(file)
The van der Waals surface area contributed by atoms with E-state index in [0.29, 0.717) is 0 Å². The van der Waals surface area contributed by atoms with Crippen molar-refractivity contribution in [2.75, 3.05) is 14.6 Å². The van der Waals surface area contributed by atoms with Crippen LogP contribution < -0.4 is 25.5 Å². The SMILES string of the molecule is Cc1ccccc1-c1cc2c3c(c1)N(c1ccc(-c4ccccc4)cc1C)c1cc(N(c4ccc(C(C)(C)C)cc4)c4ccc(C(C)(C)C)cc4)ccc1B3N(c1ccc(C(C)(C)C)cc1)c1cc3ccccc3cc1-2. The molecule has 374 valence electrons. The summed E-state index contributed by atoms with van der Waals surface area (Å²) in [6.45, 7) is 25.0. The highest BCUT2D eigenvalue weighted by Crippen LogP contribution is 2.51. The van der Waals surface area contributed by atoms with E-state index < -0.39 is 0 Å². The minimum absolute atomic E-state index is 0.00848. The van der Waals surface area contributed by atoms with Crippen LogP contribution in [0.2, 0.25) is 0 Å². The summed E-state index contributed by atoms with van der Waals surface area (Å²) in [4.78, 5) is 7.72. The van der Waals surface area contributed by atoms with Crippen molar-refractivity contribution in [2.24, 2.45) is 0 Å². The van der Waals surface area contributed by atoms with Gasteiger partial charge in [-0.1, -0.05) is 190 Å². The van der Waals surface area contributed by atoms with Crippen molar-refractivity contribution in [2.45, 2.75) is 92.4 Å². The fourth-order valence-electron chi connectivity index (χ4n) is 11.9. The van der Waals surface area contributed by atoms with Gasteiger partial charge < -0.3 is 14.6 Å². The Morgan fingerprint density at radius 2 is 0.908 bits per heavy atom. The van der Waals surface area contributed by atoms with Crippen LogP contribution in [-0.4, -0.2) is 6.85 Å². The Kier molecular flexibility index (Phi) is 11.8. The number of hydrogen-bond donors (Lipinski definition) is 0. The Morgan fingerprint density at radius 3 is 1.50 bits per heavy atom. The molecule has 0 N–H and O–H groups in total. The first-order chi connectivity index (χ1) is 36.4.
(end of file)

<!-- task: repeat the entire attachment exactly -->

The van der Waals surface area contributed by atoms with E-state index in [0.29, 0.717) is 0 Å². The van der Waals surface area contributed by atoms with Crippen molar-refractivity contribution in [2.75, 3.05) is 14.6 Å². The van der Waals surface area contributed by atoms with Crippen LogP contribution < -0.4 is 25.5 Å². The SMILES string of the molecule is Cc1ccccc1-c1cc2c3c(c1)N(c1ccc(-c4ccccc4)cc1C)c1cc(N(c4ccc(C(C)(C)C)cc4)c4ccc(C(C)(C)C)cc4)ccc1B3N(c1ccc(C(C)(C)C)cc1)c1cc3ccccc3cc1-2. The molecule has 374 valence electrons. The summed E-state index contributed by atoms with van der Waals surface area (Å²) in [6.45, 7) is 25.0. The highest BCUT2D eigenvalue weighted by Crippen LogP contribution is 2.51. The van der Waals surface area contributed by atoms with E-state index < -0.39 is 0 Å². The minimum absolute atomic E-state index is 0.00848. The van der Waals surface area contributed by atoms with Crippen LogP contribution in [0.2, 0.25) is 0 Å². The summed E-state index contributed by atoms with van der Waals surface area (Å²) in [4.78, 5) is 7.72. The van der Waals surface area contributed by atoms with Crippen molar-refractivity contribution in [2.24, 2.45) is 0 Å². The van der Waals surface area contributed by atoms with Gasteiger partial charge in [-0.1, -0.05) is 190 Å². The van der Waals surface area contributed by atoms with Crippen molar-refractivity contribution in [2.45, 2.75) is 92.4 Å². The fourth-order valence-electron chi connectivity index (χ4n) is 11.9. The van der Waals surface area contributed by atoms with Gasteiger partial charge < -0.3 is 14.6 Å². The Morgan fingerprint density at radius 2 is 0.908 bits per heavy atom. The van der Waals surface area contributed by atoms with Crippen LogP contribution in [-0.4, -0.2) is 6.85 Å². The Kier molecular flexibility index (Phi) is 11.8. The number of hydrogen-bond donors (Lipinski definition) is 0. The Morgan fingerprint density at radius 3 is 1.50 bits per heavy atom. The molecule has 0 N–H and O–H groups in total. The first-order chi connectivity index (χ1) is 36.4.